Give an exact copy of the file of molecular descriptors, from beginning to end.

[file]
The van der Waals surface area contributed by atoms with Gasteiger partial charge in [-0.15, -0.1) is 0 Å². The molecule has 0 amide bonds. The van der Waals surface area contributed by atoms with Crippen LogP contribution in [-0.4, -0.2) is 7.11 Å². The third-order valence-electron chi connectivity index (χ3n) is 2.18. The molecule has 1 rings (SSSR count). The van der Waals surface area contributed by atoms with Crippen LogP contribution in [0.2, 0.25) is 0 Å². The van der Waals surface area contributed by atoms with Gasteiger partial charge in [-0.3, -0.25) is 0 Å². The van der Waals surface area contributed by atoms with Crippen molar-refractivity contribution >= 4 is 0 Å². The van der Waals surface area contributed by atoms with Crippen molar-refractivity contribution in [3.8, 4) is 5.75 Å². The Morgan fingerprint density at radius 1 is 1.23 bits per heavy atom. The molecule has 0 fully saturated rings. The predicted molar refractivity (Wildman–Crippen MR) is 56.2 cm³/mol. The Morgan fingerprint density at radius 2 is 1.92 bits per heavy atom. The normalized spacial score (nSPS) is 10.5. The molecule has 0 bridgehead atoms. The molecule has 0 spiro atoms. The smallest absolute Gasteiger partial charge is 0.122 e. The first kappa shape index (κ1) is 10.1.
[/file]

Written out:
The van der Waals surface area contributed by atoms with Gasteiger partial charge in [-0.15, -0.1) is 0 Å². The molecule has 0 amide bonds. The van der Waals surface area contributed by atoms with Crippen LogP contribution in [-0.4, -0.2) is 7.11 Å². The third-order valence-electron chi connectivity index (χ3n) is 2.18. The molecule has 1 rings (SSSR count). The van der Waals surface area contributed by atoms with Crippen LogP contribution in [0.2, 0.25) is 0 Å². The van der Waals surface area contributed by atoms with Gasteiger partial charge in [-0.3, -0.25) is 0 Å². The van der Waals surface area contributed by atoms with Crippen molar-refractivity contribution >= 4 is 0 Å². The van der Waals surface area contributed by atoms with Crippen molar-refractivity contribution in [3.8, 4) is 5.75 Å². The Morgan fingerprint density at radius 1 is 1.23 bits per heavy atom. The molecule has 0 fully saturated rings. The predicted molar refractivity (Wildman–Crippen MR) is 56.2 cm³/mol. The Morgan fingerprint density at radius 2 is 1.92 bits per heavy atom. The normalized spacial score (nSPS) is 10.5. The molecule has 0 bridgehead atoms. The molecule has 0 spiro atoms. The smallest absolute Gasteiger partial charge is 0.122 e. The first kappa shape index (κ1) is 10.1.